DESCRIPTION: (Applicant's Description): There are emerging data to suggest that fetal, early childhood and adolescent exposures related to growth, nutrition and physical activity may be associated with risk of breast cancer. In addition, although there are strong and consistent data that mammographic breast density is related to subsequent risk of breast cancer, little is known about the natural history and predictors of this major risk factor. We propose to evaluate these questions in the Breast Cancer Family Study, an ongoing study in families of 426 women with breast cancer who were ascertained in the years 1944-1952. From 1991-1996, we updated the pedigrees to include 11,848 women, of whom 7,456 were alive; we also collected detailed information on recognized breast cancer risk factors through a telephone interview of 6,194 women who were at least age 18 and medically able to be interviewed (93 percent response rate). In this project, we propose to conduct an epidemiologic follow-up of the women who participated in this interview. Specifically, we plan to: 1) conduct two risk factor surveys by mailed questionnaire among these cohort members (Years 1 & 4) to update risk factor information, collect new data on early life exposures, update mammography use, and to ascertain new cases of breast and other cancers; and; 2) obtain serial mammographic films on all women who are age- and medically-eligible for mammography. This will allow us to examine the association of early life factors with breast cancer risk, and the interaction of these factors with family history of breast cancer. We will also describe the rate of change in mammographic percent density, and examine the association of breast cancer risk factors (including early life factors) with change in mammographic density over a period of up to 10 years. Finally, we will conduct exploratory analyses to examine the association of percent breast density and other novel aspects of mammogram with breast cancer risk using a nested-case control design. These data will provide new insights into the role of selected factors in breast cancer risk, including information from a period of life that is increasingly recognized as playing an important role in breast cancer etiology, and will provide further insight into the natural history and role of breast density in this disease. Such data would be expected to better inform the primary prevention of breast cancer.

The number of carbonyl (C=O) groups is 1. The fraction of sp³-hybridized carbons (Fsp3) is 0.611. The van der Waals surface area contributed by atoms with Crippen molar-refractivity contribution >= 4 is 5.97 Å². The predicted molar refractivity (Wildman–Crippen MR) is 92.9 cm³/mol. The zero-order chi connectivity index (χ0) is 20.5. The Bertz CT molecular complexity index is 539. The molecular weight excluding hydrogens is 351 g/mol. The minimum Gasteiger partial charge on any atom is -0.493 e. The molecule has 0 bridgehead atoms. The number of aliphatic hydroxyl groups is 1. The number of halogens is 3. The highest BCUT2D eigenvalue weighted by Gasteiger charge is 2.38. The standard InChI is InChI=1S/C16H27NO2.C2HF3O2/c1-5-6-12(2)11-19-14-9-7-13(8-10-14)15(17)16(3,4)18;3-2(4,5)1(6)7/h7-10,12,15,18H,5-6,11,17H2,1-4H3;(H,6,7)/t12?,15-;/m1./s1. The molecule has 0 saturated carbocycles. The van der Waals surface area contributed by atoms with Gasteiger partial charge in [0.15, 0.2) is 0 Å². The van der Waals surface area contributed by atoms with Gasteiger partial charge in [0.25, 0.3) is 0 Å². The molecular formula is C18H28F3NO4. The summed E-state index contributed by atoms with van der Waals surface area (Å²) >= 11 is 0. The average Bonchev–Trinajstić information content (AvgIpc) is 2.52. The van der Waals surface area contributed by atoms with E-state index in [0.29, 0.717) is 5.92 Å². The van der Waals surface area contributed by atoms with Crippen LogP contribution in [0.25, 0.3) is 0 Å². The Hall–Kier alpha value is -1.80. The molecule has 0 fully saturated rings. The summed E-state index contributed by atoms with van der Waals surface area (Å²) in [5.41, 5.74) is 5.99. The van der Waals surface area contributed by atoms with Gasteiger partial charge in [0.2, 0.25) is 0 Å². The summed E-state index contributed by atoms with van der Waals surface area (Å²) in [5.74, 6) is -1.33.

|Effective start/end date||10/1/99 → 9/30/02|
- National Cancer Institute
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